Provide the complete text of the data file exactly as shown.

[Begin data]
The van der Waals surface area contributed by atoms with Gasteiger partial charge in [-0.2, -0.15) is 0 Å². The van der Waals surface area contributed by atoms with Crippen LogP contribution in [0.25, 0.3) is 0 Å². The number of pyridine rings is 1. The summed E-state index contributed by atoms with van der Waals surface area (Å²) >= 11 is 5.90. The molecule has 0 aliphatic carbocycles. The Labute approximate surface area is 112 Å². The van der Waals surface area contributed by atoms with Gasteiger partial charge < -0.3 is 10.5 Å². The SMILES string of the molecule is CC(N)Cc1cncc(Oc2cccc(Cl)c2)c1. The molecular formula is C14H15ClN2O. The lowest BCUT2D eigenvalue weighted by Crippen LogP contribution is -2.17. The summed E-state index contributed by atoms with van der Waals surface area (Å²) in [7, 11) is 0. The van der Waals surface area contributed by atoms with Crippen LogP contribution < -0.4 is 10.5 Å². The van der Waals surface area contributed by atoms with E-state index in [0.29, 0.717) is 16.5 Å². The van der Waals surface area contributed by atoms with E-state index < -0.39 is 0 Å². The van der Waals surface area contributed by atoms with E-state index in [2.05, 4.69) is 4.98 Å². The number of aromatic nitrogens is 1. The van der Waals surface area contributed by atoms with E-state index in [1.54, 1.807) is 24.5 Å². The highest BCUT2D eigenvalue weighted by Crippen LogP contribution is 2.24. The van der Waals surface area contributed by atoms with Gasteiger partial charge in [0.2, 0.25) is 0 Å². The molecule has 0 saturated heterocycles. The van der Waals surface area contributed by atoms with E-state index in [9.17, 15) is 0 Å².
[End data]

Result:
The van der Waals surface area contributed by atoms with Gasteiger partial charge in [-0.2, -0.15) is 0 Å². The van der Waals surface area contributed by atoms with Crippen LogP contribution in [0.25, 0.3) is 0 Å². The number of pyridine rings is 1. The summed E-state index contributed by atoms with van der Waals surface area (Å²) >= 11 is 5.90. The molecule has 0 aliphatic carbocycles. The Labute approximate surface area is 112 Å². The van der Waals surface area contributed by atoms with Gasteiger partial charge < -0.3 is 10.5 Å². The SMILES string of the molecule is CC(N)Cc1cncc(Oc2cccc(Cl)c2)c1. The molecular formula is C14H15ClN2O. The lowest BCUT2D eigenvalue weighted by Crippen LogP contribution is -2.17. The summed E-state index contributed by atoms with van der Waals surface area (Å²) in [7, 11) is 0. The van der Waals surface area contributed by atoms with Crippen LogP contribution < -0.4 is 10.5 Å². The van der Waals surface area contributed by atoms with E-state index in [0.29, 0.717) is 16.5 Å². The van der Waals surface area contributed by atoms with E-state index < -0.39 is 0 Å². The van der Waals surface area contributed by atoms with E-state index in [2.05, 4.69) is 4.98 Å². The number of aromatic nitrogens is 1. The van der Waals surface area contributed by atoms with E-state index in [1.54, 1.807) is 24.5 Å². The highest BCUT2D eigenvalue weighted by Crippen LogP contribution is 2.24. The van der Waals surface area contributed by atoms with Gasteiger partial charge in [0.2, 0.25) is 0 Å². The molecule has 0 saturated heterocycles. The van der Waals surface area contributed by atoms with E-state index in [9.17, 15) is 0 Å².